Most people will agree that one of life’s better pleasures is chocolate, and that one of the biggest and most successful purveyors of chocolate is Hershey’s. So when Williams-Sonoma Inc. recently introduced a non-stick, cast aluminum baking pan that “creates one large brownie or cake, scored into 12 embossed chocolate-bar shapes,” Hershey’s lawyers marched into the US District Court, not far from Hershey, PA, seeking an injunction to stop the alleged dilution of their iconic trademark. According to Hershey Co., the shape of the company’s signature chocolate bar isn’t just an ordinary rectangle made up of 12 smaller rectangles or “bars,” but rather a design that immediately triggers association in consumers’ minds with Hershey products. This may be true, but there’s more here than the legal analysis.
The Williams-Sonoma product touches a nerve in the American psyche. It’s not just about chocolate, but the 12-bar pattern. How many playground scraps were started or ended, or friends temporarily won or lost, by the division of those 12 little pieces of happiness? To kids, parents, athletes, workers and soldiers for almost a century, that 12-bar pattern symbolizes a moment of happiness that could be shared with others. Even for a lactose-intolerant kid like myself, whatever side effects I would later endure were well worth it after enjoying a few of those rectangles of chocolate with friends; the best experience your last quarter could buy.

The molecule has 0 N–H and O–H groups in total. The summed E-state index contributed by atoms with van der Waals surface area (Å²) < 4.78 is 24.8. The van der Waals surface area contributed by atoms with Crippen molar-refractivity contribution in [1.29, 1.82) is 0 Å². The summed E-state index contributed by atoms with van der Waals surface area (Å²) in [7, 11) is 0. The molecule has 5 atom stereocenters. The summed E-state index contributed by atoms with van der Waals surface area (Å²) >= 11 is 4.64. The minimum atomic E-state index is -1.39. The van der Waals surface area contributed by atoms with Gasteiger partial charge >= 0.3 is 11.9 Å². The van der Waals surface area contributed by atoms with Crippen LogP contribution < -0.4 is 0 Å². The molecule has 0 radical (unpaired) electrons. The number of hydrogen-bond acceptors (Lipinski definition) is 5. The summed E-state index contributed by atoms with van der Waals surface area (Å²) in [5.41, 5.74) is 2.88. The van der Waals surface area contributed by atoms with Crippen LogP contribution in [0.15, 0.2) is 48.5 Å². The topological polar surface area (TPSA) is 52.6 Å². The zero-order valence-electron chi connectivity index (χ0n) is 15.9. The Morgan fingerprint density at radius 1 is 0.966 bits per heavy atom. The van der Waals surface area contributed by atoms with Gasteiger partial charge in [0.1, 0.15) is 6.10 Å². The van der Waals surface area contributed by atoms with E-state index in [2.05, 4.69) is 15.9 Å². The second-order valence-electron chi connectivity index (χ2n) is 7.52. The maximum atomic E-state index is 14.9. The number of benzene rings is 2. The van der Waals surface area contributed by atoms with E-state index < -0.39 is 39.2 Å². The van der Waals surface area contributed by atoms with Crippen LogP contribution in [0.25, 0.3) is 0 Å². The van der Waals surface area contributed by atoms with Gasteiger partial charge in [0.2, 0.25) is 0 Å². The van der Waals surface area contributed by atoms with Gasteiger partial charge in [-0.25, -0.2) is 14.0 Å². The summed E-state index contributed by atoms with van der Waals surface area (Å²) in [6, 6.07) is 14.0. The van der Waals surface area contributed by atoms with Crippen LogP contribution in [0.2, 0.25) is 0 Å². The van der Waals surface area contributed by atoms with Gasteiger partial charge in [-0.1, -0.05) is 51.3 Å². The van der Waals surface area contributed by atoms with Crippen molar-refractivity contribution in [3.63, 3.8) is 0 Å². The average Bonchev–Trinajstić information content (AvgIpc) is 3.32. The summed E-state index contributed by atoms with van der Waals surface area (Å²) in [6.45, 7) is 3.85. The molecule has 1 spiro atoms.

Yes, I’ve had Godiva truffles, but a plain Hershey’s milk chocolate bar with that 12-bar pattern is like coming home. Williams-Sonoma’s lawyer’s will have to show some pretty fancy footwork to convince a trier of fact who was ever a kid, that the 12-bar pattern shouldn’t be associated with a Hershey’s chocolate bar and what that represents to each of us.